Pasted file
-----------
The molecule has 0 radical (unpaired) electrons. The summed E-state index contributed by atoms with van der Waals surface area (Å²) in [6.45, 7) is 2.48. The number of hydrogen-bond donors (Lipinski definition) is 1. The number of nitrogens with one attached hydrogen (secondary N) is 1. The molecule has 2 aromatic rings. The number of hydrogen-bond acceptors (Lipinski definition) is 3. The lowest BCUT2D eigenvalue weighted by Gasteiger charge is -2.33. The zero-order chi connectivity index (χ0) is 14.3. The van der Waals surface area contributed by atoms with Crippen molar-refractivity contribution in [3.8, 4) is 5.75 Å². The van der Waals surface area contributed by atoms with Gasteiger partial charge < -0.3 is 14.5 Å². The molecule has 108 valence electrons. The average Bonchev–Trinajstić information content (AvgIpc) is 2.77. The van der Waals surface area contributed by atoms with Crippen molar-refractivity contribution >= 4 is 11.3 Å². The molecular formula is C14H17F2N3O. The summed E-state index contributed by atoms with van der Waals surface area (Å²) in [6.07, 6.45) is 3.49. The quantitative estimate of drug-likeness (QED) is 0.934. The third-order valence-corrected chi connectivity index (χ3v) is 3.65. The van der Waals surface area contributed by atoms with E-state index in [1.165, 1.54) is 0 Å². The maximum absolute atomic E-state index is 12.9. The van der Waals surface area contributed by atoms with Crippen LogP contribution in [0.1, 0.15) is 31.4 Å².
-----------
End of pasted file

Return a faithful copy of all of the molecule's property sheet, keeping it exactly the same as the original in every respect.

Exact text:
The molecule has 0 radical (unpaired) electrons. The summed E-state index contributed by atoms with van der Waals surface area (Å²) in [6.45, 7) is 2.48. The number of hydrogen-bond donors (Lipinski definition) is 1. The number of nitrogens with one attached hydrogen (secondary N) is 1. The molecule has 2 aromatic rings. The number of hydrogen-bond acceptors (Lipinski definition) is 3. The lowest BCUT2D eigenvalue weighted by Gasteiger charge is -2.33. The zero-order chi connectivity index (χ0) is 14.3. The van der Waals surface area contributed by atoms with Crippen molar-refractivity contribution in [3.8, 4) is 5.75 Å². The van der Waals surface area contributed by atoms with Gasteiger partial charge < -0.3 is 14.5 Å². The molecule has 108 valence electrons. The average Bonchev–Trinajstić information content (AvgIpc) is 2.77. The van der Waals surface area contributed by atoms with Crippen molar-refractivity contribution >= 4 is 11.3 Å². The molecular formula is C14H17F2N3O. The summed E-state index contributed by atoms with van der Waals surface area (Å²) in [6.07, 6.45) is 3.49. The quantitative estimate of drug-likeness (QED) is 0.934. The third-order valence-corrected chi connectivity index (χ3v) is 3.65. The van der Waals surface area contributed by atoms with E-state index in [1.165, 1.54) is 0 Å². The maximum absolute atomic E-state index is 12.9. The van der Waals surface area contributed by atoms with Crippen LogP contribution in [0.1, 0.15) is 31.4 Å².